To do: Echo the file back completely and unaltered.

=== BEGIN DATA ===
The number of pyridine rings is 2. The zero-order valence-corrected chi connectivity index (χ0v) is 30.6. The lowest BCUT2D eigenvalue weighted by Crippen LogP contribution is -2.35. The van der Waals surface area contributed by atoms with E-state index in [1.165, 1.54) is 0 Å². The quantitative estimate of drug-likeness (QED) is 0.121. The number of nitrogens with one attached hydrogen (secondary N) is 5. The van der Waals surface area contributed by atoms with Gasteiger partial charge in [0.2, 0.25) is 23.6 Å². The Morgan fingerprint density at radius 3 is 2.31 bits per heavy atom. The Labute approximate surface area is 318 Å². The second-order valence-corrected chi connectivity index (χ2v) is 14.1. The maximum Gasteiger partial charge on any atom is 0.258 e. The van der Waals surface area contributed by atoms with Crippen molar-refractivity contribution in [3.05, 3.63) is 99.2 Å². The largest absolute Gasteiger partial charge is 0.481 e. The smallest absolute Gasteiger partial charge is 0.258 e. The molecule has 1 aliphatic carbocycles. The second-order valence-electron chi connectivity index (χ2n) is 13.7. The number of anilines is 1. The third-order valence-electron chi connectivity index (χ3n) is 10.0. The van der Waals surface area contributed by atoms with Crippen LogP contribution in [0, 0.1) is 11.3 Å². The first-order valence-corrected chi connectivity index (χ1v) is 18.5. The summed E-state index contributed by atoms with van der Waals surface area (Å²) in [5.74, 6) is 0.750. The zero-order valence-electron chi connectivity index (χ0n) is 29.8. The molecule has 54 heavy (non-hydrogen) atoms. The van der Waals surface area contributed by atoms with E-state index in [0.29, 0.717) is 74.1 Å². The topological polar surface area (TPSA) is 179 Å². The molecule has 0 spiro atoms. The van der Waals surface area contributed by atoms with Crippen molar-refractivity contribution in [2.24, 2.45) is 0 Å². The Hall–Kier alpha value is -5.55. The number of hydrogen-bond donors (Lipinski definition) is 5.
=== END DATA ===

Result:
The number of pyridine rings is 2. The zero-order valence-corrected chi connectivity index (χ0v) is 30.6. The lowest BCUT2D eigenvalue weighted by Crippen LogP contribution is -2.35. The van der Waals surface area contributed by atoms with E-state index in [1.165, 1.54) is 0 Å². The quantitative estimate of drug-likeness (QED) is 0.121. The number of nitrogens with one attached hydrogen (secondary N) is 5. The van der Waals surface area contributed by atoms with Gasteiger partial charge in [0.2, 0.25) is 23.6 Å². The Morgan fingerprint density at radius 3 is 2.31 bits per heavy atom. The Labute approximate surface area is 318 Å². The second-order valence-corrected chi connectivity index (χ2v) is 14.1. The maximum Gasteiger partial charge on any atom is 0.258 e. The van der Waals surface area contributed by atoms with Crippen molar-refractivity contribution in [3.05, 3.63) is 99.2 Å². The largest absolute Gasteiger partial charge is 0.481 e. The smallest absolute Gasteiger partial charge is 0.258 e. The molecule has 1 aliphatic carbocycles. The second-order valence-electron chi connectivity index (χ2n) is 13.7. The number of anilines is 1. The third-order valence-electron chi connectivity index (χ3n) is 10.0. The van der Waals surface area contributed by atoms with Crippen LogP contribution in [0, 0.1) is 11.3 Å². The first-order valence-corrected chi connectivity index (χ1v) is 18.5. The summed E-state index contributed by atoms with van der Waals surface area (Å²) in [5.74, 6) is 0.750. The zero-order valence-electron chi connectivity index (χ0n) is 29.8. The molecule has 54 heavy (non-hydrogen) atoms. The van der Waals surface area contributed by atoms with E-state index in [0.29, 0.717) is 74.1 Å². The topological polar surface area (TPSA) is 179 Å². The molecule has 0 spiro atoms. The van der Waals surface area contributed by atoms with Crippen molar-refractivity contribution in [2.24, 2.45) is 0 Å². The Hall–Kier alpha value is -5.55. The number of hydrogen-bond donors (Lipinski definition) is 5.